Recruitment is easy to do badly - and it’s being done increasingly badly. According to a report by Clearly PR, 4,529 new recruitment businesses opened in 2016, and another 900 joined them in the first month of 2017 alone. As Forbes contributor Liz Ryan puts it, anyone who collects CVs and shares them with contacts can call themselves a recruiter - but this reflects badly on the industry at large.
Our candidates tell us their confidence in recruiters has declined, to a point where they put recruiters on the level of used car dealers - hard sellers who can’t be trusted to look after anything but their bottom line.
To rebuild its reputation and the goodwill of its candidates, the recruitment industry has a long way to go. Here are five ways that work can start - five resolutions for 2018.
Put candidate experience front and centre
Bullhorn’s 2017 Recruitment Trends Report told us a lot about the priorities of recruitment professionals. According to this report, only 41% of us place candidate satisfaction among our top three performance metrics. Client satisfaction, however, is the top priority for 64% of us.
Happy clients are a must, of course, but without candidates who trust us to guide them into fulfilling vacancies, we can’t satisfy our clients at all. Our money may come from clients, but our reputation and our growth rely on candidates wanting to trust in and engage with us. As recruiters, we need to satisfy and serve everyone involved in the process - which means we need to pay more attention to candidates.
Stop spamming the candidates
Knowing the candidate is among the most important parts of recruitment. As recruiters, we can demonstrate how well we know our candidates by approaching them with roles they want to hear about. Not everything with a job title that roughly matches their interests, not everything they’re technically qualified for and not everything within 30 miles of their house.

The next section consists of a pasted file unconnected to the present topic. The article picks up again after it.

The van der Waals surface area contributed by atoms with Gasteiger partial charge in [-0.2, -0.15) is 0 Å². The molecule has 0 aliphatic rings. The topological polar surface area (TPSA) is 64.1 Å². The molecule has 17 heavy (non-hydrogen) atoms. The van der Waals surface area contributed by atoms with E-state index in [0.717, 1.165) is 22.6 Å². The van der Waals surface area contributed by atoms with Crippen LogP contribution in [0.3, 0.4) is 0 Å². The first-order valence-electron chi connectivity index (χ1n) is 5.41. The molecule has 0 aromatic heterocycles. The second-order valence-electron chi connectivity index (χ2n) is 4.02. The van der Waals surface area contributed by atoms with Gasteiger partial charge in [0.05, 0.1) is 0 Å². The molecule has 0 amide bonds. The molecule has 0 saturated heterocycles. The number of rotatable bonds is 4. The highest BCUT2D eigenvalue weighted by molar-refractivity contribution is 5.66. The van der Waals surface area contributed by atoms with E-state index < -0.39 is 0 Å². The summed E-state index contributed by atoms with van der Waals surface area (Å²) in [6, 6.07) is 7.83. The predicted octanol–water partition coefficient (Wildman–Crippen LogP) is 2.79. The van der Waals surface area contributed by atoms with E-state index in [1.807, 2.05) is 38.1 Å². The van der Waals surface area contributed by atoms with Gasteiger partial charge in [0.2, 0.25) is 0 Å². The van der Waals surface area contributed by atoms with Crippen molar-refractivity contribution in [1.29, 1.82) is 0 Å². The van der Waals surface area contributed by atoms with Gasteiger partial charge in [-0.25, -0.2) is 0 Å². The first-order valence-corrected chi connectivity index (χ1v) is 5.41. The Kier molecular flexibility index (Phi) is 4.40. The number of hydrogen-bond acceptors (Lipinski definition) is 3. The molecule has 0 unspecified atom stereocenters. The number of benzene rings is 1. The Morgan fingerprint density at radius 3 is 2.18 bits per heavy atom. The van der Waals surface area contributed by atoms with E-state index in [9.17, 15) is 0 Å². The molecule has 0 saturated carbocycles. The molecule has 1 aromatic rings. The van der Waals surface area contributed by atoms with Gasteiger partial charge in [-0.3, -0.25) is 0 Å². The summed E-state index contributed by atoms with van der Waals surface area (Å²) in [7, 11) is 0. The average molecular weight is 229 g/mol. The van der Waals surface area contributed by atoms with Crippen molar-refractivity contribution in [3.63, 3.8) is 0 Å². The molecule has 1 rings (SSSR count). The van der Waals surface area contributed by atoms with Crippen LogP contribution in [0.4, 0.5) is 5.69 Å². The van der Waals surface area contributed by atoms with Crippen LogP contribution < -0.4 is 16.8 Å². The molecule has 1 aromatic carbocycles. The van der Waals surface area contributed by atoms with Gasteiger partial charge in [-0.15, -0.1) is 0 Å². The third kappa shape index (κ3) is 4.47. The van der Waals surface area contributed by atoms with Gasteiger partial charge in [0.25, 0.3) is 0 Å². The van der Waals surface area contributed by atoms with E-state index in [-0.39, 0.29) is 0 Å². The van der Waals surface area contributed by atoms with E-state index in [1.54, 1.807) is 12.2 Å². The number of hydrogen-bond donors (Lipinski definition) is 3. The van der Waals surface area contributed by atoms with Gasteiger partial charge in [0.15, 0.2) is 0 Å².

Recruitment has been so focused on the numbers game - fitting skill sets into positions as fast as possible to get a candidate in with a client and get paid - that the human aspect too often falls by the wayside. We often make assumptions about what our candidates and clients want, based on a strict and superficial interpretation of the CV and the job description.
We’re dealing with people’s livelihoods, and finding a role should be a collaboration between candidate, client and agency. Recruiters need to drop the mechanistic process, and become consultants, adding value to that collaboration.
Break the jobs board addiction
Relying on job boards to attract candidates is a partial and deeply flawed approach. It only attracts candidates who are currently out of work or about to be. The best candidates are often in work. They need you to reach out and offer them the roles they don’t even know they want yet - they won’t come to you.
The industry needs to adopt a different approach to candidate management and a different approach to finding talent. Quality, valuable content, thought leadership, helpful events and proper insight attract people to your site: get them signing up and engaging, and start building the relationships and knowledge base that turn them into candidates. Be helpful, be insightful and be proactive.
Get a grip on data - and use it wisely
Recruitment agencies hold a lot of personal information about candidates and clients. We need to protect that information, as a matter of law - but we also have to use it wisely. The data we hold allows us to personalise our service, messaging, recommendations and advice. This allows us to address the major concern our candidates in particular have expressed - that they’re being treated like commodities, not people. Specifically addressing candidates based on their behaviour counters that and restores the recruitment industry’s credibility.
The recruitment business gets a bad rep - often rightly so. These small changes can help foster a better perception of the industry among the candidates who are its lifeblood. Without them, there’s nobody to recruit - so we need to put them first, by easing back on the spam and being more selective in how we message and recruit. Instead of relying on job boards to attract potential candidates, we can offer actual value - insightful and thoughtful content that draws people in and builds relationships that we can shape into placements.